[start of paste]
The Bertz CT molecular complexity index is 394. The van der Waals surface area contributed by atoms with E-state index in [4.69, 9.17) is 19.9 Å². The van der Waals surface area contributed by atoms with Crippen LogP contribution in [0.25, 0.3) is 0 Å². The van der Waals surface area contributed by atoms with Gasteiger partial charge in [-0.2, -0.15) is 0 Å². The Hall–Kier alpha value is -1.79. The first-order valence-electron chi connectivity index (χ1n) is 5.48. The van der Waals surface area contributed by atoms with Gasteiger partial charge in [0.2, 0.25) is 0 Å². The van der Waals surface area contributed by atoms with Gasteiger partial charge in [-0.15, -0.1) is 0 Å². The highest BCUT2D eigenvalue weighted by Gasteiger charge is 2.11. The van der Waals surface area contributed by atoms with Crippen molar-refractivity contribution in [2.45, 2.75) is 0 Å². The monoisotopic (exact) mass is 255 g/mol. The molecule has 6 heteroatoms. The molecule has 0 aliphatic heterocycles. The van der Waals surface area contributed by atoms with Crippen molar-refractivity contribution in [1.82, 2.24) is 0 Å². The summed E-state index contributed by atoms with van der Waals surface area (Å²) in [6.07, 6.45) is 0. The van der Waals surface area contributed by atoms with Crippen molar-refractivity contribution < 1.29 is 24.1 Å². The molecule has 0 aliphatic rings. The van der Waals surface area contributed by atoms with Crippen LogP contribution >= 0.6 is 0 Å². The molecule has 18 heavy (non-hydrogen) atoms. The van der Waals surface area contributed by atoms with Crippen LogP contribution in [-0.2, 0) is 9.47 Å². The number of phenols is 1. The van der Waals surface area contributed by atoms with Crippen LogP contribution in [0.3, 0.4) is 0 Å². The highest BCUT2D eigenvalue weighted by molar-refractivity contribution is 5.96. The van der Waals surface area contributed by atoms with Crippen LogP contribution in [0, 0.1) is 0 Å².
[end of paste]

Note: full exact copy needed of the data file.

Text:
The Bertz CT molecular complexity index is 394. The van der Waals surface area contributed by atoms with E-state index in [4.69, 9.17) is 19.9 Å². The van der Waals surface area contributed by atoms with Crippen LogP contribution in [0.25, 0.3) is 0 Å². The van der Waals surface area contributed by atoms with Gasteiger partial charge in [-0.2, -0.15) is 0 Å². The Hall–Kier alpha value is -1.79. The first-order valence-electron chi connectivity index (χ1n) is 5.48. The van der Waals surface area contributed by atoms with Gasteiger partial charge in [0.2, 0.25) is 0 Å². The van der Waals surface area contributed by atoms with Gasteiger partial charge in [-0.15, -0.1) is 0 Å². The highest BCUT2D eigenvalue weighted by Gasteiger charge is 2.11. The van der Waals surface area contributed by atoms with Crippen molar-refractivity contribution in [2.45, 2.75) is 0 Å². The monoisotopic (exact) mass is 255 g/mol. The molecule has 6 heteroatoms. The molecule has 0 aliphatic heterocycles. The van der Waals surface area contributed by atoms with Crippen molar-refractivity contribution in [1.82, 2.24) is 0 Å². The summed E-state index contributed by atoms with van der Waals surface area (Å²) in [6.07, 6.45) is 0. The van der Waals surface area contributed by atoms with Crippen molar-refractivity contribution < 1.29 is 24.1 Å². The molecule has 0 aliphatic rings. The van der Waals surface area contributed by atoms with Crippen LogP contribution >= 0.6 is 0 Å². The molecule has 18 heavy (non-hydrogen) atoms. The van der Waals surface area contributed by atoms with Crippen LogP contribution in [-0.2, 0) is 9.47 Å². The number of phenols is 1. The van der Waals surface area contributed by atoms with Crippen LogP contribution in [0.3, 0.4) is 0 Å². The highest BCUT2D eigenvalue weighted by molar-refractivity contribution is 5.96. The van der Waals surface area contributed by atoms with Crippen LogP contribution in [0, 0.1) is 0 Å².